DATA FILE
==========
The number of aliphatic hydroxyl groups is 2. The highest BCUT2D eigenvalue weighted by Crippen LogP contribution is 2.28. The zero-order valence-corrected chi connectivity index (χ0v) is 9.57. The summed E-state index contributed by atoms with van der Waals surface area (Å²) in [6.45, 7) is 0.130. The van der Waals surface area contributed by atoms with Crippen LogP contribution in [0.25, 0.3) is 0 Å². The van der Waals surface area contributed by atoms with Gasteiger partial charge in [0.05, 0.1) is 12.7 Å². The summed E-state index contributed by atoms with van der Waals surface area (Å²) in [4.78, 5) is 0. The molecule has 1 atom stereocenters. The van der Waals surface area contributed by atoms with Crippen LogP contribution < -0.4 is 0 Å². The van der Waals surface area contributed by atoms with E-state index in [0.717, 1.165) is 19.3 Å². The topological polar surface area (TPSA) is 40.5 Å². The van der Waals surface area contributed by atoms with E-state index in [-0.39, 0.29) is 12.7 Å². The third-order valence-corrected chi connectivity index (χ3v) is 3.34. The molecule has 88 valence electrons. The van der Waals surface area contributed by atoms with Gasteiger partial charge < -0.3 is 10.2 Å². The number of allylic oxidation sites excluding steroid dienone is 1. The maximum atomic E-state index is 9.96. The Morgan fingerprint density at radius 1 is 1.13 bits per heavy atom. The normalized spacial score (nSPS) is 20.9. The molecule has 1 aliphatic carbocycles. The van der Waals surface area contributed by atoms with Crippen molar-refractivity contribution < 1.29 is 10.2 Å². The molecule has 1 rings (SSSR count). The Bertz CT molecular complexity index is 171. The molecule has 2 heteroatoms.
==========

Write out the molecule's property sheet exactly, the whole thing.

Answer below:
The number of aliphatic hydroxyl groups is 2. The highest BCUT2D eigenvalue weighted by Crippen LogP contribution is 2.28. The zero-order valence-corrected chi connectivity index (χ0v) is 9.57. The summed E-state index contributed by atoms with van der Waals surface area (Å²) in [6.45, 7) is 0.130. The van der Waals surface area contributed by atoms with Crippen LogP contribution in [0.25, 0.3) is 0 Å². The van der Waals surface area contributed by atoms with Gasteiger partial charge in [0.05, 0.1) is 12.7 Å². The summed E-state index contributed by atoms with van der Waals surface area (Å²) in [4.78, 5) is 0. The molecule has 1 atom stereocenters. The van der Waals surface area contributed by atoms with Crippen LogP contribution < -0.4 is 0 Å². The van der Waals surface area contributed by atoms with E-state index in [0.717, 1.165) is 19.3 Å². The topological polar surface area (TPSA) is 40.5 Å². The van der Waals surface area contributed by atoms with E-state index in [-0.39, 0.29) is 12.7 Å². The third-order valence-corrected chi connectivity index (χ3v) is 3.34. The molecule has 88 valence electrons. The van der Waals surface area contributed by atoms with Gasteiger partial charge < -0.3 is 10.2 Å². The number of allylic oxidation sites excluding steroid dienone is 1. The maximum atomic E-state index is 9.96. The Morgan fingerprint density at radius 1 is 1.13 bits per heavy atom. The normalized spacial score (nSPS) is 20.9. The molecule has 1 aliphatic carbocycles. The van der Waals surface area contributed by atoms with Crippen molar-refractivity contribution < 1.29 is 10.2 Å². The molecule has 1 rings (SSSR count). The Bertz CT molecular complexity index is 171. The molecule has 2 heteroatoms.